Re: [netconf] ietf crypto types - permanently hidden

"Rob Wilton (rwilton)" <rwilton@cisco.com> Tue, 07 May 2019 11:36 UTC

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From: "Rob Wilton (rwilton)" <rwilton@cisco.com>
To: Kent Watsen <kent+ietf@watsen.net>, "netconf@ietf.org" <netconf@ietf.org>
Thread-Topic: [netconf] ietf crypto types - permanently hidden
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Date: Tue, 7 May 2019 11:36:36 +0000
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Subject: Re: [netconf] ietf crypto types - permanently hidden
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Hi Kent,

The problem that I have with <generate-key> generating configuration directly in <running> is that <running> on the device is now different from what the management system thinks should be in <running> on the device.

I.e. it breaks the architectural simplicity that it is only the client that controls what goes into in <running>, e.g. perhaps that can be summarized by this flow:

"Update client's desired    ->   "Push to
config"                         <running>"
          ^                        |
          |                        \/
"Client notified of         <-   "Apply config,
changes in <operational>"       <operational> updated"


However, I would not be opposed to allowing <generate-key> create configuration that is persisted separately from <running> and injected into <intended> (e.g. merged with <running>), hence allowing leaf-refs in config validation to work as expected.  I think that this would allow device reboot to work as expected.

If the clients would like to see the keys in the configuration then they can monitor <operational> (or <intended>), and then add the keys, either in raw form, or encrypted in some way.  But I still think that it is architecturally cleaner if it is always the client that updates the <running> configuration and never the device.

Thanks,
Rob



From: netconf <netconf-bounces@ietf.org>; On Behalf Of Kent Watsen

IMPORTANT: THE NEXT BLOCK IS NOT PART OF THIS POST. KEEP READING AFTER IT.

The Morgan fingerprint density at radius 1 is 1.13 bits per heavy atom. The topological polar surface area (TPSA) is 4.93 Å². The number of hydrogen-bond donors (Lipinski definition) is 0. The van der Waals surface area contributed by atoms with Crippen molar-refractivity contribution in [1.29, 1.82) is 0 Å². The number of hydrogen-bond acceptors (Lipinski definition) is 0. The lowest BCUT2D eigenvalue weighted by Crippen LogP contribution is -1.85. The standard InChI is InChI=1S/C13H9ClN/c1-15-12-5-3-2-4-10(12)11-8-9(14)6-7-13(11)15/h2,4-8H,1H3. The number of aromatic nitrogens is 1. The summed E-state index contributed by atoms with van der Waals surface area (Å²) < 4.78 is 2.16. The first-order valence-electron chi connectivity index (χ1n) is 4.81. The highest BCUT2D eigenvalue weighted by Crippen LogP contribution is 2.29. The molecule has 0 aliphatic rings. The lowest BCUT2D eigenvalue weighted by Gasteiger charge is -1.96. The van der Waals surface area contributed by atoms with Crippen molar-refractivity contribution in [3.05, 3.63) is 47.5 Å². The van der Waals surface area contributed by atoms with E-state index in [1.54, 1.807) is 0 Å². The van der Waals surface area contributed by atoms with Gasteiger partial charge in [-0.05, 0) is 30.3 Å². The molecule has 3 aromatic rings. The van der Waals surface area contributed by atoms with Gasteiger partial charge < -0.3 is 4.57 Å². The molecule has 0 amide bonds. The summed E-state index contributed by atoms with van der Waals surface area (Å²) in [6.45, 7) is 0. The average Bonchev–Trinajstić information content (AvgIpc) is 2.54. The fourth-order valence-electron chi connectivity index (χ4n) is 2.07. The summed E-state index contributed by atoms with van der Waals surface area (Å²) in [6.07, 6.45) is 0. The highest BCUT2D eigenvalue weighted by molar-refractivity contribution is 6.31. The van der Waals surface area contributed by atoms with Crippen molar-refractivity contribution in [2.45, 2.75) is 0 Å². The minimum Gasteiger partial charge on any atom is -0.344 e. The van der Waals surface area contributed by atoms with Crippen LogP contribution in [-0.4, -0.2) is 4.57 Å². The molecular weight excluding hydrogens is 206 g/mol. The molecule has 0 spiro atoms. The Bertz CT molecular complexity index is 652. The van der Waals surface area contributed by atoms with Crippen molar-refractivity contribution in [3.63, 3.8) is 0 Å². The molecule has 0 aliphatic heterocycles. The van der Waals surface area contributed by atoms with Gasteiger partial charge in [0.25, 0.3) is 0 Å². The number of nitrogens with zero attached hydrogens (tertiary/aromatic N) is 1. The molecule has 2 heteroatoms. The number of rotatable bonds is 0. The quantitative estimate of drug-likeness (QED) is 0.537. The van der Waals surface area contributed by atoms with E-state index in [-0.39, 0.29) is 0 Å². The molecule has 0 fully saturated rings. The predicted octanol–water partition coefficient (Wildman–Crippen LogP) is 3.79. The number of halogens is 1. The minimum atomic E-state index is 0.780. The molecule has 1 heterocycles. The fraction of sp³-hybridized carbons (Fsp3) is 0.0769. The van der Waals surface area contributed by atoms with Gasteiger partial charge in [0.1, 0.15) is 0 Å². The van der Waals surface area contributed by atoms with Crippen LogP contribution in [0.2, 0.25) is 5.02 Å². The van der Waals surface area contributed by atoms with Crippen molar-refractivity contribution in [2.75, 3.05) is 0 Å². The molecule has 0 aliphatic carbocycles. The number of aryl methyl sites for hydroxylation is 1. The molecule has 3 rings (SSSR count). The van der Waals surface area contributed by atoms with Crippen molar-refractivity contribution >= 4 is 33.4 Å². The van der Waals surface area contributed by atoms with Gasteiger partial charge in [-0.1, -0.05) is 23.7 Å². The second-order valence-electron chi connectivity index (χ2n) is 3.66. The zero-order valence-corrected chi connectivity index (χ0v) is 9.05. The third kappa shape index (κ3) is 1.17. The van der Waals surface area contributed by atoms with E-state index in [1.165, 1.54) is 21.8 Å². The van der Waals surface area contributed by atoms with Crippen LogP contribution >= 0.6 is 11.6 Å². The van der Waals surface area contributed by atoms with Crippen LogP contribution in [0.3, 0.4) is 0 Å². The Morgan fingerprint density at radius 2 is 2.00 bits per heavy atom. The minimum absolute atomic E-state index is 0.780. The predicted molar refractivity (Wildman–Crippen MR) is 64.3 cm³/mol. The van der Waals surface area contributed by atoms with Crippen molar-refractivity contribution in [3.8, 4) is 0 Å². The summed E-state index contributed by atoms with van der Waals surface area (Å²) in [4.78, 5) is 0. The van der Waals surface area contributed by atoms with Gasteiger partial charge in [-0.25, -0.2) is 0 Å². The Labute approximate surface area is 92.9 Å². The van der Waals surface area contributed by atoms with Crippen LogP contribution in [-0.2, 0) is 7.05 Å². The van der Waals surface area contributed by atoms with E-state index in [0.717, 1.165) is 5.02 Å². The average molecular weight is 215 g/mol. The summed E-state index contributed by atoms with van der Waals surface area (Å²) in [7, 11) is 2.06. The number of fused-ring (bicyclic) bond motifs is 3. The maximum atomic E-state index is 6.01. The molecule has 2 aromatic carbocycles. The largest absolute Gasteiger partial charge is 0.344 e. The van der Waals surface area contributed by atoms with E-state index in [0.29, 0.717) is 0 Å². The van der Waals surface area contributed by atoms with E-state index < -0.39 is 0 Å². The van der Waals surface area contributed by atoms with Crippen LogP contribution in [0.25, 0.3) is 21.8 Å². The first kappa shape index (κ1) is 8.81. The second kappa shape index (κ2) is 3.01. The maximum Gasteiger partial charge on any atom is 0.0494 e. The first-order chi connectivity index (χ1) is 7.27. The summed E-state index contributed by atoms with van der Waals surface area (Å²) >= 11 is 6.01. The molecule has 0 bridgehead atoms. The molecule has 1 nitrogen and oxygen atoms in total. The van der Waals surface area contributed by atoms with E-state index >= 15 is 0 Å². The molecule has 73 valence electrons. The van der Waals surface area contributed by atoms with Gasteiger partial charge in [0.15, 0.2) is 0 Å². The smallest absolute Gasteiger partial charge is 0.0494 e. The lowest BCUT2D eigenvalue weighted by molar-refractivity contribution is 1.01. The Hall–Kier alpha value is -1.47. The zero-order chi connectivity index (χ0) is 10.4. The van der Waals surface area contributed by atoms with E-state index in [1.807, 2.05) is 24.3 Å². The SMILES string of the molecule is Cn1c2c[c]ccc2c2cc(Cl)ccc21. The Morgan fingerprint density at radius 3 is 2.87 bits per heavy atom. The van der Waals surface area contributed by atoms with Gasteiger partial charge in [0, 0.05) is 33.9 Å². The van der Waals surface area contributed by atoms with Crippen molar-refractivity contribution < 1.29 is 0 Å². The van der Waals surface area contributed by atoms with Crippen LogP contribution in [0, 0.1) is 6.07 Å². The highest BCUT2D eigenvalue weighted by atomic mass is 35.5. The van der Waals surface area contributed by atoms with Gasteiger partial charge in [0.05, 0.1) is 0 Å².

Sent: 03 May 2019 17:24
To: netconf@ietf.org
Subject: Re: [netconf] ietf crypto types - permanently hidden

I had an idea last night that might inch us closer to a solution.

Essentially, the generate/install-key operations always populate <operational>, even for keys that are not-hidden, but then a follow-up operation (something like <copy-config>) replicates the not-hidden key in <operational> to <running>.    Two options:

1) A regular-access admin executes the actions to generate the key, get a CSR, configure a resulting signed certificate, etc. and then, as a second step later in time, a special-access admin replicates the key to <running> (perhaps using standard <get-confg> and <edit-config>), so that it can be included in a standard backup and restored to *any* device (since this key is "not-hidden", it isn't encrypted with a device-specific key and hence can be migrated).

2) A regular-access admin executes the actions to generate the key, get a CSR, configure a resulting signed certificate, etc. and then, as a second step (ideally immediately after), the regular-access admin executes a command like <copy-config>, but rather than copying the entire datastore, it just copies a subtree.

Neither option seems great.  #1 is unappealing being it necessitates coordination between clients.  #2 is unappealing because defining a generic operation for this special case seems too much.

IMO, allowing <generate-key> to create the configuration directly is the only client-friendly answer.


Kent // contributor